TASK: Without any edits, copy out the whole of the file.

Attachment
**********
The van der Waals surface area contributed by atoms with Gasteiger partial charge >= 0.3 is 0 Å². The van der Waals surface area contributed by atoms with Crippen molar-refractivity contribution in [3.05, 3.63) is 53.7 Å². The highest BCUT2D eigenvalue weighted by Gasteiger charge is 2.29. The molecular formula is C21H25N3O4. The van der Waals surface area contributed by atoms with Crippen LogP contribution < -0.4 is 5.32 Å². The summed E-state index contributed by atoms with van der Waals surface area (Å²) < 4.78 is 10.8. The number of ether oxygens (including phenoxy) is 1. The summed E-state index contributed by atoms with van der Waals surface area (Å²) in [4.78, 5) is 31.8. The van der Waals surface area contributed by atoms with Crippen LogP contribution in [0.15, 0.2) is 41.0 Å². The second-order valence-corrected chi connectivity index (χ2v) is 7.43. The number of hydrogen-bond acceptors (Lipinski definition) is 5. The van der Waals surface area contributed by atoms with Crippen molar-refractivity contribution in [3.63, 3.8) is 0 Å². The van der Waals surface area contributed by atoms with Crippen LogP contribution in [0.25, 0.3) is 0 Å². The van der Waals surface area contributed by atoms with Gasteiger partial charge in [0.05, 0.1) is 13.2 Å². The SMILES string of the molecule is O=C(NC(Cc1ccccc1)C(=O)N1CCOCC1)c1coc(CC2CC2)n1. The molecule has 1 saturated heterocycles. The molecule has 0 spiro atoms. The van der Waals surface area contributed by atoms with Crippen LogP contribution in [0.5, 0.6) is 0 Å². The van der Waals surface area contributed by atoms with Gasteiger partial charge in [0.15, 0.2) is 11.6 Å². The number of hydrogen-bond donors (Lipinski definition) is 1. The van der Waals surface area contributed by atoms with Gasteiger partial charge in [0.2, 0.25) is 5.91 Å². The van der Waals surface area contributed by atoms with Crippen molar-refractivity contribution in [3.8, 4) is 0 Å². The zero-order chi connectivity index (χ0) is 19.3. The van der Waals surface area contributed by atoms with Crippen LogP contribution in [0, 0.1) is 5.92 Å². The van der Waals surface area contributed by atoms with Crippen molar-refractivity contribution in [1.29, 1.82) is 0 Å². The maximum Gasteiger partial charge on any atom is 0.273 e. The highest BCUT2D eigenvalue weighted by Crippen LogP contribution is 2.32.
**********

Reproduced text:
The van der Waals surface area contributed by atoms with Gasteiger partial charge >= 0.3 is 0 Å². The van der Waals surface area contributed by atoms with Crippen molar-refractivity contribution in [3.05, 3.63) is 53.7 Å². The highest BCUT2D eigenvalue weighted by Gasteiger charge is 2.29. The molecular formula is C21H25N3O4. The van der Waals surface area contributed by atoms with Crippen LogP contribution < -0.4 is 5.32 Å². The summed E-state index contributed by atoms with van der Waals surface area (Å²) < 4.78 is 10.8. The number of ether oxygens (including phenoxy) is 1. The summed E-state index contributed by atoms with van der Waals surface area (Å²) in [4.78, 5) is 31.8. The van der Waals surface area contributed by atoms with Crippen LogP contribution in [0.15, 0.2) is 41.0 Å². The second-order valence-corrected chi connectivity index (χ2v) is 7.43. The number of hydrogen-bond acceptors (Lipinski definition) is 5. The van der Waals surface area contributed by atoms with Crippen molar-refractivity contribution in [3.63, 3.8) is 0 Å². The van der Waals surface area contributed by atoms with Crippen LogP contribution in [0.25, 0.3) is 0 Å². The van der Waals surface area contributed by atoms with Gasteiger partial charge in [0.05, 0.1) is 13.2 Å². The SMILES string of the molecule is O=C(NC(Cc1ccccc1)C(=O)N1CCOCC1)c1coc(CC2CC2)n1. The molecule has 1 saturated heterocycles. The molecule has 0 spiro atoms. The van der Waals surface area contributed by atoms with Crippen LogP contribution in [0.5, 0.6) is 0 Å². The van der Waals surface area contributed by atoms with Gasteiger partial charge in [0.15, 0.2) is 11.6 Å². The number of hydrogen-bond donors (Lipinski definition) is 1. The van der Waals surface area contributed by atoms with Gasteiger partial charge in [0.2, 0.25) is 5.91 Å². The van der Waals surface area contributed by atoms with Crippen molar-refractivity contribution in [3.8, 4) is 0 Å². The zero-order chi connectivity index (χ0) is 19.3. The van der Waals surface area contributed by atoms with Crippen LogP contribution in [0, 0.1) is 5.92 Å². The van der Waals surface area contributed by atoms with Crippen molar-refractivity contribution in [1.29, 1.82) is 0 Å². The maximum Gasteiger partial charge on any atom is 0.273 e. The highest BCUT2D eigenvalue weighted by Crippen LogP contribution is 2.32.